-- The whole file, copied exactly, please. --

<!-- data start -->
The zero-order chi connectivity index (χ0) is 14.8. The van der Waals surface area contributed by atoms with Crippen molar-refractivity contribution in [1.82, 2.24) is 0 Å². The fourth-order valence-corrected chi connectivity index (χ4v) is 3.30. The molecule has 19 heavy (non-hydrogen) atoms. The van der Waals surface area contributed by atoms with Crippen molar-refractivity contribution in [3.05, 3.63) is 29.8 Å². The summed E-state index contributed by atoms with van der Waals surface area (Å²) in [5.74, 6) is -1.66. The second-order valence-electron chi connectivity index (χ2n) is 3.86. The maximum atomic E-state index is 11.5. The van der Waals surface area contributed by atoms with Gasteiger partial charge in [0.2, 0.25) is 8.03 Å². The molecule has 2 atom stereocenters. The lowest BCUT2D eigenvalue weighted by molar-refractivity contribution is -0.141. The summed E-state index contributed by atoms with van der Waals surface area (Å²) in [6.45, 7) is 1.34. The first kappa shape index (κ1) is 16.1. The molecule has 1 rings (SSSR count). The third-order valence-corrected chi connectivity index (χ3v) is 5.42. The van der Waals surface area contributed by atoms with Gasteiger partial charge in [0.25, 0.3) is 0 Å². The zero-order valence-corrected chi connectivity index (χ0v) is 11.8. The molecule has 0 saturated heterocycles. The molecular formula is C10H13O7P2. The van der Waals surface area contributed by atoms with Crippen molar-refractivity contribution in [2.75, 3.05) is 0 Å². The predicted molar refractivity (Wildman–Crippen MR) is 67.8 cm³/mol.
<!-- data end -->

The zero-order chi connectivity index (χ0) is 14.8. The van der Waals surface area contributed by atoms with Crippen molar-refractivity contribution in [1.82, 2.24) is 0 Å². The fourth-order valence-corrected chi connectivity index (χ4v) is 3.30. The molecule has 19 heavy (non-hydrogen) atoms. The van der Waals surface area contributed by atoms with Crippen molar-refractivity contribution in [3.05, 3.63) is 29.8 Å². The summed E-state index contributed by atoms with van der Waals surface area (Å²) in [5.74, 6) is -1.66. The second-order valence-electron chi connectivity index (χ2n) is 3.86. The maximum atomic E-state index is 11.5. The van der Waals surface area contributed by atoms with Gasteiger partial charge in [0.2, 0.25) is 8.03 Å². The molecule has 2 atom stereocenters. The lowest BCUT2D eigenvalue weighted by molar-refractivity contribution is -0.141. The summed E-state index contributed by atoms with van der Waals surface area (Å²) in [6.45, 7) is 1.34. The first kappa shape index (κ1) is 16.1. The molecule has 1 rings (SSSR count). The third-order valence-corrected chi connectivity index (χ3v) is 5.42. The van der Waals surface area contributed by atoms with Gasteiger partial charge in [0.25, 0.3) is 0 Å². The zero-order valence-corrected chi connectivity index (χ0v) is 11.8. The molecule has 0 saturated heterocycles. The molecular formula is C10H13O7P2. The van der Waals surface area contributed by atoms with Crippen molar-refractivity contribution in [2.75, 3.05) is 0 Å². The predicted molar refractivity (Wildman–Crippen MR) is 67.8 cm³/mol.